Split pea and turkey may not sound as natural as split pea and ham, but it’s still a really great combination – and the perfect Thanksgiving what-do-I-do-with-all-this-leftover-turkey solution. Split peas are really just dried peas. Loaded with fiber and a sulfite detoxifier called molybdenum, these hearty little peas are actually quite healthy.
I threw this recipe another curve ball by adding sweet potato. I wasn’t sure how it would workout, but am very happy I added it. The flavor is subtle, but the benefits are quite pronounced. Sweet potatoes are a great source of vitamins A & C!
When possible, I use coconut oil. This medium-chain triglyceride fat converts to energy faster than any other fat out there. If you don’t have coconut oil, use butter. If you don’t or can’t use butter, use olive oil. Just don’t use corn, canola or soybean oil. None of them are healthy and it’s highly likely that they’re rancid. The more saturated a fat used when cooking, the more stable it remains through the heating process. The less saturated a fat, the less stable it becomes through the heating process. When fats become unstable, they oxidize. This oxidation causes the release of free radicals that can (and do) harm our body. Since this recipe calls for sustained (fairly) high heat – albeit on a stove top – I prefer to use saturated fat.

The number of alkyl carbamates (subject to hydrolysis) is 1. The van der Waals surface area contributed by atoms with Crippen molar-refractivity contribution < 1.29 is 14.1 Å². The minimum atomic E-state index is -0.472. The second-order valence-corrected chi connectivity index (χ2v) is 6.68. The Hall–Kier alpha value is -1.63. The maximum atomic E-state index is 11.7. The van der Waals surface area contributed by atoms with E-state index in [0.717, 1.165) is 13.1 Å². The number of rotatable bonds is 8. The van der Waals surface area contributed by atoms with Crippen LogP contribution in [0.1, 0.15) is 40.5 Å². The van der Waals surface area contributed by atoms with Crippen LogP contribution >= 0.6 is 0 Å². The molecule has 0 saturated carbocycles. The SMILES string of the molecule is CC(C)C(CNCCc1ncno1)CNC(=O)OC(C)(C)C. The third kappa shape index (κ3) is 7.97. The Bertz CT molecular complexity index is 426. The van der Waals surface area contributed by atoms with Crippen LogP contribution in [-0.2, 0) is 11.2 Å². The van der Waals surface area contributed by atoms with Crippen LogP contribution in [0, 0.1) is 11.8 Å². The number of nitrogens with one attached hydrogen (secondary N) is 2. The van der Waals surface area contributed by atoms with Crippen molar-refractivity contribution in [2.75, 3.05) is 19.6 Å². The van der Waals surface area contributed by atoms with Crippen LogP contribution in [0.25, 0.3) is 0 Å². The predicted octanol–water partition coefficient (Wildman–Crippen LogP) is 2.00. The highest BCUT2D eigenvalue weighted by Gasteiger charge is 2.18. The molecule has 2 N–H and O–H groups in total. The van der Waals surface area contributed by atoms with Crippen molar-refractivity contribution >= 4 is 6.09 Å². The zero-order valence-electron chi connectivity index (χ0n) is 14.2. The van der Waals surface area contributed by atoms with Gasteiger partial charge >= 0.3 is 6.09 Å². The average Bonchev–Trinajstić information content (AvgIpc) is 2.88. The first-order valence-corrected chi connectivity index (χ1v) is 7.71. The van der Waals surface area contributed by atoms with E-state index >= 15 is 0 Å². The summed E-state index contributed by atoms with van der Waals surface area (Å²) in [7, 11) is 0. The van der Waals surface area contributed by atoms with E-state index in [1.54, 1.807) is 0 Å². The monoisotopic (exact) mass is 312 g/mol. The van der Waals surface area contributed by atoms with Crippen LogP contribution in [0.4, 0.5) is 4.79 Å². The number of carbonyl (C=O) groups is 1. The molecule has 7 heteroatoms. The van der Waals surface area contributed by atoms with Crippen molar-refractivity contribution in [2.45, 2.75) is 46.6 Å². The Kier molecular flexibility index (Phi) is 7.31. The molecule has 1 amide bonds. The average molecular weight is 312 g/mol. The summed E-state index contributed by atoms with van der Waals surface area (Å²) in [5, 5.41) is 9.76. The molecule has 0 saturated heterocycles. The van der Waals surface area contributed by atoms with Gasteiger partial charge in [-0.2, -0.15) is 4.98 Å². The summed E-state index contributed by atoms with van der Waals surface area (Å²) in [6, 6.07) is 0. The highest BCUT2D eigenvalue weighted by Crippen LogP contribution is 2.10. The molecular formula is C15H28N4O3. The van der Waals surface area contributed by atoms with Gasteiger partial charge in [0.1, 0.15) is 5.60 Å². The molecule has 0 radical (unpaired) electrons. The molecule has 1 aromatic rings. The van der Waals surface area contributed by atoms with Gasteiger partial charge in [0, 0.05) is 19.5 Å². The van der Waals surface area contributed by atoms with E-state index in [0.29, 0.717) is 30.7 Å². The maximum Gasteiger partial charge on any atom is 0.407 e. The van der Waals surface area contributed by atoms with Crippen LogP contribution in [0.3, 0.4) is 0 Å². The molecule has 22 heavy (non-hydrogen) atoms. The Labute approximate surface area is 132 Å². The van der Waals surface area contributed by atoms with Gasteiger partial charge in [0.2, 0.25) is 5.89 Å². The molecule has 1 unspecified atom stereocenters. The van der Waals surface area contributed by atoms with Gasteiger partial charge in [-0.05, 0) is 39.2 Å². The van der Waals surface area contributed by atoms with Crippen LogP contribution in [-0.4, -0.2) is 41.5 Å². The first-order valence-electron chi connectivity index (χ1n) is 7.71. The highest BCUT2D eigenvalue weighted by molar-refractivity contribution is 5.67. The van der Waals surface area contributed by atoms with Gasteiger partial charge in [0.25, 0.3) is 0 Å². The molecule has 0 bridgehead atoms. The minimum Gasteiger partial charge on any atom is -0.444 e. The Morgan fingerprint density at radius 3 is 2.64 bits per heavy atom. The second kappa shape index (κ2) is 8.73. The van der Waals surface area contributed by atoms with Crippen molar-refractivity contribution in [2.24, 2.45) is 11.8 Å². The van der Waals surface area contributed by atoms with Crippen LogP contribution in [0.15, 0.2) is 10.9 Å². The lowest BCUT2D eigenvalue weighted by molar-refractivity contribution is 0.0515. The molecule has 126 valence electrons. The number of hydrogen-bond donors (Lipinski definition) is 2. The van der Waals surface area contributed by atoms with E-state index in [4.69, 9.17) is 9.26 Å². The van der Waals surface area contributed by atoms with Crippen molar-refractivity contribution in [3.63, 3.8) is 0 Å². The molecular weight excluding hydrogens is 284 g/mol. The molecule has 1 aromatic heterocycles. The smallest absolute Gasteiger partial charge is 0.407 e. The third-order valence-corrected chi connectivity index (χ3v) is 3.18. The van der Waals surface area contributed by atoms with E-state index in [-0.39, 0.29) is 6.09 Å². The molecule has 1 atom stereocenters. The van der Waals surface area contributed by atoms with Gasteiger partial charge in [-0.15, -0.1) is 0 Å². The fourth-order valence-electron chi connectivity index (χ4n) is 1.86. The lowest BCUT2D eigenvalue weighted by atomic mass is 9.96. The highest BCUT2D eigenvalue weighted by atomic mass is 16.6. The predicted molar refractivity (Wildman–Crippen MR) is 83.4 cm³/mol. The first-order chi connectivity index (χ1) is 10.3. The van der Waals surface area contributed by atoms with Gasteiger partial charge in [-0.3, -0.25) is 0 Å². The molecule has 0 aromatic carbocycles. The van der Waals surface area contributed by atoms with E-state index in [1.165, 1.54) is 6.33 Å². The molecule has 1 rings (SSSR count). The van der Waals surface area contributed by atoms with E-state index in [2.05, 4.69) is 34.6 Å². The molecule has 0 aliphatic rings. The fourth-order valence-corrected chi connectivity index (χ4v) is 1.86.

Split Pea and Turkey Soup
- 2 tbsp. coconut oil
- 1 large onion, coarsely chopped
- 1 large carrot, peeled and chopped
- 3 cloves garlic, minced
- 1 1/2 c. diced turkey (dark or white meat)
- 1 tsp salt
- 2 tsp thyme (dried), or 1 tbsp fresh thyme (minced)
- 1 bay leaf
- 1 medium potato, peeled and cubed
- 1 small sweet potato, peeled and cubed
- 2 c split peas
- 8 cups of broth (vegetable or chicken)
Heat oil in a large stock pot. Add onions and carrots. Sauté until onions are translucent – approximately four to five minutes. Add garlic and turkey, salt, thyme, bay leaf, potatoes, split peas and broth. Bring to a boil for 10 minutes with lid off. Reduce heat and simmer for 50 minutes with lid on.
After the soup has been thoroughly cooked, remove bay leaf. Using an immersion blender or an upright blender, puree the soup to a consistency you’ll enjoy. If needed, add more salt as needed.